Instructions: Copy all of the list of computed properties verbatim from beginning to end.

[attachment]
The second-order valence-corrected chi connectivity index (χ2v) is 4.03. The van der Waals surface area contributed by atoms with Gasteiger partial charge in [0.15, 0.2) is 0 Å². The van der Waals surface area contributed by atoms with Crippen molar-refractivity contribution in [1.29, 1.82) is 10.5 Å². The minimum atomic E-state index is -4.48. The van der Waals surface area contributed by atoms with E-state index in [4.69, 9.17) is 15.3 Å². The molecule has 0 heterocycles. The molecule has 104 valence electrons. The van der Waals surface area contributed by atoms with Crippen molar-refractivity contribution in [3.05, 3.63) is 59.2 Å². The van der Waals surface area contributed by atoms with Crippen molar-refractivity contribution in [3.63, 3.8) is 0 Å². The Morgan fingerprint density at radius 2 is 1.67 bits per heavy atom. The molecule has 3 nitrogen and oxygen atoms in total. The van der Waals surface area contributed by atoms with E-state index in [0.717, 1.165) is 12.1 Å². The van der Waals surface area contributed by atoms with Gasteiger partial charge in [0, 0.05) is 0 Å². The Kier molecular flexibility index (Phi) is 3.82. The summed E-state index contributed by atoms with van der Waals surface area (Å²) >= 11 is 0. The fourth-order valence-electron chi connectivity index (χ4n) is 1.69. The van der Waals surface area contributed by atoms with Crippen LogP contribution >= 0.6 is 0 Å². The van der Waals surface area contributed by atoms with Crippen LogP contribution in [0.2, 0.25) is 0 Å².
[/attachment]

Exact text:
The second-order valence-corrected chi connectivity index (χ2v) is 4.03. The van der Waals surface area contributed by atoms with Gasteiger partial charge in [0.15, 0.2) is 0 Å². The van der Waals surface area contributed by atoms with Crippen molar-refractivity contribution in [1.29, 1.82) is 10.5 Å². The minimum atomic E-state index is -4.48. The van der Waals surface area contributed by atoms with E-state index in [4.69, 9.17) is 15.3 Å². The molecule has 0 heterocycles. The molecule has 104 valence electrons. The van der Waals surface area contributed by atoms with Crippen molar-refractivity contribution in [3.05, 3.63) is 59.2 Å². The van der Waals surface area contributed by atoms with Crippen molar-refractivity contribution in [3.63, 3.8) is 0 Å². The Morgan fingerprint density at radius 2 is 1.67 bits per heavy atom. The molecule has 3 nitrogen and oxygen atoms in total. The van der Waals surface area contributed by atoms with E-state index in [0.717, 1.165) is 12.1 Å². The van der Waals surface area contributed by atoms with Gasteiger partial charge in [0, 0.05) is 0 Å². The Kier molecular flexibility index (Phi) is 3.82. The summed E-state index contributed by atoms with van der Waals surface area (Å²) >= 11 is 0. The fourth-order valence-electron chi connectivity index (χ4n) is 1.69. The van der Waals surface area contributed by atoms with Crippen LogP contribution >= 0.6 is 0 Å². The van der Waals surface area contributed by atoms with Crippen LogP contribution in [0.2, 0.25) is 0 Å².